The 9/11 Commission released their key recommendations in July of 2004. Among others, the recommendations aimed at reshaping the intelligence community include the following: 1. In as much as Islamic terrorists were considered as the dominant cause of danger, the strategic intelligence and planning on Islamic terrorists should be exclusively with the National Counterterrorism Center. This is to collate the information within only one agency for processing and analysis thus preventing confusion. 2. Unify the participants in counterterrorism effort together with their knowledge in a

network based information sharing that can transcend governmental agency boundaries. This is considering that intelligence information can be found openly. 3. Create an umbrella organization to oversee the operation and budget of all the agencies in the intelligence community. This was completed already with the creation of National Intelligence Director (NID) headed by John Negropotente as mandated by The Intelligence Reform Act of 2004 (dni. gov, 2006, 11th par. ). 4. All analysis units should report directly to the NID. This is to ensure that analysis of

intelligence information is fed to concerned agencies for their actions. 5. Hasten the domestic intelligence capability as suggested by Rothkopt (2002). The US domestic intelligence gathering is weak as evidenced by the 9/11 incident. The agency should be modeled after Britain’s M15 that operates safeguarding privacy and civil 5 liberties. The intelligence gathering capability should be independent of FBI and CIA to ensure focus on its mission but should feed the DHS with constant stream of information. The above recommendations provided a path for reshaping of the intelligence community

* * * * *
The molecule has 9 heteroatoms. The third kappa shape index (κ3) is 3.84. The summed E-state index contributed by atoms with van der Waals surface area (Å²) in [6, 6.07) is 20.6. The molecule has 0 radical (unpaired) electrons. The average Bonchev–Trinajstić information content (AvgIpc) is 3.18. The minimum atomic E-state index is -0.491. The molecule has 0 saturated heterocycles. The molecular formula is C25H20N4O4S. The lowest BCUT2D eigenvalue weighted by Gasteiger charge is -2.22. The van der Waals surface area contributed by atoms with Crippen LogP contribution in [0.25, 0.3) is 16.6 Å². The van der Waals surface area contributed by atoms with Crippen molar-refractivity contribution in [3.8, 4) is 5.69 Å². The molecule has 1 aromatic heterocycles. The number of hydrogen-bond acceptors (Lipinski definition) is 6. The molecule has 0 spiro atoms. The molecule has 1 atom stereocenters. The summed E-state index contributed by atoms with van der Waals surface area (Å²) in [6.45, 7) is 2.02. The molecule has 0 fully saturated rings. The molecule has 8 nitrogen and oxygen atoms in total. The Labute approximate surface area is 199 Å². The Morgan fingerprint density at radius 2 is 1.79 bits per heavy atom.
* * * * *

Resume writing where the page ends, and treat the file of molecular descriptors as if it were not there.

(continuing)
from what it used to be an ineffective one. Most of the recommendations were implemented already by Director Negropotente of NID to date. Summary and Conclusion The sources had proven that prior to 9/11 incident, the intelligence community of US is in bad shape rendering it ineffective in the face of changing terrorism strategies. It was proven that there was no communication among the agencies of the intelligence community thereby rendering the collected information unusable by concerned agencies. This was brought about by the mindset from the Cold War experiences that still persist among the

members of the intelligence community. With the creation of NID headed by proven Director Negropotente, the activities related to intelligence data collection and processing will be streamlined. It is hoped that with this reshaping, deadly terrorist activities in US and outside the country but affecting world stability will be prevented. 6 References Crawford, M. (2008). Intelligence Community Responsibility Brief, August 23, 2004. In MILNET Analysis: Changes to the U. S. Intelligence Community. Retrieved May 18, 2009 from http://www. milnet. com/ic-brief. htm. Dni. gov. (2006). The U. S.

Chamber of Commerce National Security Business Forum. July 10, 2006. Retrieved May 18, 2009 from http://www. dni. gov/speeches/20060710_speech. htm Riley, K. J. , Treverton, G. F. , Wilson, J. M. and Davis, L. M. (2005). State and local intelligence in the war on terrorism. Sta. Monica, California: RAND Corporation. Rothkopt, D. J. (2002, July 29). Bridging the Intelligence Gap. Blueprint Magazine. Retrieved May 18, 2009 from http://www. dlcppi. org/print. cfm? contentid=250679 Treverton, G. F. (2003). Reshaping National Intelligence for an Age of Information. U. K. : Cambridge University Press.